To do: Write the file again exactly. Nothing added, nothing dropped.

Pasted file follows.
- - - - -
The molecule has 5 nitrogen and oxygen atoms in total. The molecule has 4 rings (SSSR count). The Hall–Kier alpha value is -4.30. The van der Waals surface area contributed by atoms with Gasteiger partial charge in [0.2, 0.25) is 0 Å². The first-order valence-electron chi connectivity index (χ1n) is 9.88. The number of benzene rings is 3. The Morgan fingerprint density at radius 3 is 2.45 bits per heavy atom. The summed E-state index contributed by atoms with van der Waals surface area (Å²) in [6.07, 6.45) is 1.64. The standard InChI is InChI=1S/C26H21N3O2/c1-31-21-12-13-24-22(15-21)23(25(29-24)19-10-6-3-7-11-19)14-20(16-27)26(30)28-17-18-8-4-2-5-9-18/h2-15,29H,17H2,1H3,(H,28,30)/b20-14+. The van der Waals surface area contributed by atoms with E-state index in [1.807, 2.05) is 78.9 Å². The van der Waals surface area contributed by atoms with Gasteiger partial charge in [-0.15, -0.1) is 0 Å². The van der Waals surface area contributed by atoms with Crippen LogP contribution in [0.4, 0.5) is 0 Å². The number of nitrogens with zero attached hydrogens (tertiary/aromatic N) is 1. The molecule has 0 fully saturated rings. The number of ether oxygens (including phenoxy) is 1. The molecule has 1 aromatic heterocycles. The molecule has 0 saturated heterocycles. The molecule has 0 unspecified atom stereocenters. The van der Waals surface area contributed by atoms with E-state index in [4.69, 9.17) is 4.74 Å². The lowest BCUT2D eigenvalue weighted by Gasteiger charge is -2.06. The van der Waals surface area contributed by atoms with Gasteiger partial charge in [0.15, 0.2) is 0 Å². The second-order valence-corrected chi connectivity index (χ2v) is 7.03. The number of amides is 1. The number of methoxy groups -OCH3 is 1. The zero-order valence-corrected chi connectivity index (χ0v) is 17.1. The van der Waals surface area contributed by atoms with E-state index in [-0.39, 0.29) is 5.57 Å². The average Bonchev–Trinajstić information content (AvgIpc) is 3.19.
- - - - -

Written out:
The molecule has 5 nitrogen and oxygen atoms in total. The molecule has 4 rings (SSSR count). The Hall–Kier alpha value is -4.30. The van der Waals surface area contributed by atoms with Gasteiger partial charge in [0.2, 0.25) is 0 Å². The first-order valence-electron chi connectivity index (χ1n) is 9.88. The number of benzene rings is 3. The Morgan fingerprint density at radius 3 is 2.45 bits per heavy atom. The summed E-state index contributed by atoms with van der Waals surface area (Å²) in [6.07, 6.45) is 1.64. The standard InChI is InChI=1S/C26H21N3O2/c1-31-21-12-13-24-22(15-21)23(25(29-24)19-10-6-3-7-11-19)14-20(16-27)26(30)28-17-18-8-4-2-5-9-18/h2-15,29H,17H2,1H3,(H,28,30)/b20-14+. The van der Waals surface area contributed by atoms with E-state index in [1.807, 2.05) is 78.9 Å². The van der Waals surface area contributed by atoms with Gasteiger partial charge in [-0.15, -0.1) is 0 Å². The van der Waals surface area contributed by atoms with Crippen LogP contribution in [0.4, 0.5) is 0 Å². The number of nitrogens with zero attached hydrogens (tertiary/aromatic N) is 1. The molecule has 0 fully saturated rings. The number of ether oxygens (including phenoxy) is 1. The molecule has 1 aromatic heterocycles. The molecule has 0 saturated heterocycles. The molecule has 0 unspecified atom stereocenters. The van der Waals surface area contributed by atoms with E-state index in [4.69, 9.17) is 4.74 Å². The lowest BCUT2D eigenvalue weighted by Gasteiger charge is -2.06. The van der Waals surface area contributed by atoms with Gasteiger partial charge in [0.15, 0.2) is 0 Å². The second-order valence-corrected chi connectivity index (χ2v) is 7.03. The number of amides is 1. The number of methoxy groups -OCH3 is 1. The zero-order valence-corrected chi connectivity index (χ0v) is 17.1. The van der Waals surface area contributed by atoms with E-state index in [-0.39, 0.29) is 5.57 Å². The average Bonchev–Trinajstić information content (AvgIpc) is 3.19.